I know… that title makes no sense, but those of you who have been following the numerous reports of police getting trigger happy with family pets who may or may not have been actually threatening may find this comforting. Or at least a little comforting.
According to a post in Law Enforcement today, police are advised to try not to kill our dogs because they might get in trouble for it. I’m saying this in the simplest of ways because the article itself is worded pretty carefully. For example:
In the area of use of force, the rulings in the cases of Tennessee v Garner and Graham v Connor provide understanding when a person is seized as well as under what circumstances an officer is to be found objectively reasonable based upon the totality of the circumstances at the time of the incident.
Yeah, I have no idea what he just said either. The post seems to be a warning to all officers to hold back a little on the pet slaughter, make sure they document copiously, & be aware that people are sometimes really attached to their dogs & will take legal action, which is bad, & also seems to say that this is the ASPCA’s fault, & man, are things tough for cops.
That’s cool. I don’t disagree. But back to dogs being “effects.”
Up until recently, dogs have simply been considered “property.” Like a chair. If the cops are cutting through your backyard to arrest the drug dealer next door & they happen to shoot your dog while passing by, they will recompense you for the documented value of your destroyed “property.” If you don’t have a written document showing the dollar value of your dog, it is worth $1.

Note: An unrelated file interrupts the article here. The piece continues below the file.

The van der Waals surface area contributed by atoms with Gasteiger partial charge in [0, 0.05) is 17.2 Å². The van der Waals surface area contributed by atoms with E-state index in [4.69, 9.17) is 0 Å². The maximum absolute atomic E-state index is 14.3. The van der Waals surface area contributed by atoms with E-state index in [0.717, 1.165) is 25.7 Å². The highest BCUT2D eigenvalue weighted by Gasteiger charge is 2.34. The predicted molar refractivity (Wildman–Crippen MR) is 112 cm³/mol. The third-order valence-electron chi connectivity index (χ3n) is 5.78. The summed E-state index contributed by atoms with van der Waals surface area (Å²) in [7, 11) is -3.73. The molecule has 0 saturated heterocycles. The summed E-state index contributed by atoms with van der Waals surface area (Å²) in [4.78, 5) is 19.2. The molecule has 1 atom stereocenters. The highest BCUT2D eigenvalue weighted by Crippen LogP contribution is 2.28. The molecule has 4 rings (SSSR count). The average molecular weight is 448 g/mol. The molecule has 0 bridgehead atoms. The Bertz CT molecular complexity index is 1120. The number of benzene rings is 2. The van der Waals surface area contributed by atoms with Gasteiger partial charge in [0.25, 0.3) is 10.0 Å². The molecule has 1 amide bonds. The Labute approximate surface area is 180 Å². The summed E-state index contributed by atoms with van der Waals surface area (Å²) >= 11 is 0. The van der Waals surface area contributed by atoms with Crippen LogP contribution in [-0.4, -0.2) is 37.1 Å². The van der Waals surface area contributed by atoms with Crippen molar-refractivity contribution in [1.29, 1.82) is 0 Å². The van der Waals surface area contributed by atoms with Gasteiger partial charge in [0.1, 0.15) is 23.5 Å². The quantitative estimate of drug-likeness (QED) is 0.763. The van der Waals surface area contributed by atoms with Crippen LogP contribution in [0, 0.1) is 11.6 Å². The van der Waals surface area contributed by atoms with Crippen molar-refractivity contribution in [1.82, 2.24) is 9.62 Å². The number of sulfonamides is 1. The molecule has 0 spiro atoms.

Well, was worth $1.
In this post about the abovementioned article on Life With Dogs (yes, I am writing a post about a post about a post. Sorry.):
…shooting a family dog could be considered a violation of the Fourth Amendment. This amendment grants US citizens the right to be secure in their persons, houses, papers and effects, protected from unreasonable arrests and seizures. Federal courts are now recognizing a dog as an “effect.”
No, dogs are not considered valued family members, but this is a step up from “property.” It’s just legal wording, but it might make a cop hesitate just a moment before killing. It might make a department pay attention to the officer who got bitten when he was 5 years old & has no problem with humans but still suffers intense cynophobia. It might make a police department go look up the word “cynophobia” (actually, I did just now… it has a Wikipedia entry).
Good job, internet.